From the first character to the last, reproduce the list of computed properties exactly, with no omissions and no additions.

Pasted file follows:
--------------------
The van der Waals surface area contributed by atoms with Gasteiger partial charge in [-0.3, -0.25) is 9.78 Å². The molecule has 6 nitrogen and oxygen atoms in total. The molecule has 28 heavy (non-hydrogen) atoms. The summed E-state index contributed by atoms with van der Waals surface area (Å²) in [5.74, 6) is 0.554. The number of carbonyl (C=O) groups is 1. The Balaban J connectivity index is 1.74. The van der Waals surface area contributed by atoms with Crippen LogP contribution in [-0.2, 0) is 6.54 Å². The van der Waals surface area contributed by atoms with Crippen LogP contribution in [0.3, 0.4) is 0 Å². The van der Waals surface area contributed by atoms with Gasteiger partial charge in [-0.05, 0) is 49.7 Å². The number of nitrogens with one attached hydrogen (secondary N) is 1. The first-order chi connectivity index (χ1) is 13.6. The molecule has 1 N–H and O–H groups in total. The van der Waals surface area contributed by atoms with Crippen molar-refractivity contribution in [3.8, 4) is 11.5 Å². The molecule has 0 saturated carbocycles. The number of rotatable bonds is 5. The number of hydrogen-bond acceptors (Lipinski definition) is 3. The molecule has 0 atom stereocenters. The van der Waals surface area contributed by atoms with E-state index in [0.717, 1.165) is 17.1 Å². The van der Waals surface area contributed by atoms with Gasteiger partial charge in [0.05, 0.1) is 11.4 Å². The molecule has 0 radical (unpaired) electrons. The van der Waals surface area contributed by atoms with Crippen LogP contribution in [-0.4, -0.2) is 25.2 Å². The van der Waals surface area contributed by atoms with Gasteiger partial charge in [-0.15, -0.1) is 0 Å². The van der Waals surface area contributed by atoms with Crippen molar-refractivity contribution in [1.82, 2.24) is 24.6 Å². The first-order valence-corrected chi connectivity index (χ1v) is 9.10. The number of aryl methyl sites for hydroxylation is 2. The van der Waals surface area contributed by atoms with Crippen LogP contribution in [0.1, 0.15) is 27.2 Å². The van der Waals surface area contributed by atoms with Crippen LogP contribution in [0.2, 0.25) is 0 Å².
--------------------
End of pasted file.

The van der Waals surface area contributed by atoms with Gasteiger partial charge in [-0.3, -0.25) is 9.78 Å². The molecule has 6 nitrogen and oxygen atoms in total. The molecule has 28 heavy (non-hydrogen) atoms. The summed E-state index contributed by atoms with van der Waals surface area (Å²) in [5.74, 6) is 0.554. The number of carbonyl (C=O) groups is 1. The Balaban J connectivity index is 1.74. The van der Waals surface area contributed by atoms with Crippen LogP contribution in [-0.2, 0) is 6.54 Å². The van der Waals surface area contributed by atoms with Crippen LogP contribution in [0.3, 0.4) is 0 Å². The van der Waals surface area contributed by atoms with Gasteiger partial charge in [-0.05, 0) is 49.7 Å². The number of nitrogens with one attached hydrogen (secondary N) is 1. The first-order chi connectivity index (χ1) is 13.6. The molecule has 1 N–H and O–H groups in total. The van der Waals surface area contributed by atoms with Crippen molar-refractivity contribution in [3.8, 4) is 11.5 Å². The molecule has 0 saturated carbocycles. The number of rotatable bonds is 5. The number of hydrogen-bond acceptors (Lipinski definition) is 3. The molecule has 0 atom stereocenters. The van der Waals surface area contributed by atoms with E-state index in [0.717, 1.165) is 17.1 Å². The van der Waals surface area contributed by atoms with Gasteiger partial charge in [0.05, 0.1) is 11.4 Å². The molecule has 0 radical (unpaired) electrons. The van der Waals surface area contributed by atoms with Crippen LogP contribution in [-0.4, -0.2) is 25.2 Å². The van der Waals surface area contributed by atoms with Gasteiger partial charge in [-0.15, -0.1) is 0 Å². The van der Waals surface area contributed by atoms with Crippen molar-refractivity contribution in [1.82, 2.24) is 24.6 Å². The first-order valence-corrected chi connectivity index (χ1v) is 9.10. The number of aryl methyl sites for hydroxylation is 2. The van der Waals surface area contributed by atoms with Crippen LogP contribution in [0.1, 0.15) is 27.2 Å². The van der Waals surface area contributed by atoms with Crippen LogP contribution in [0.2, 0.25) is 0 Å².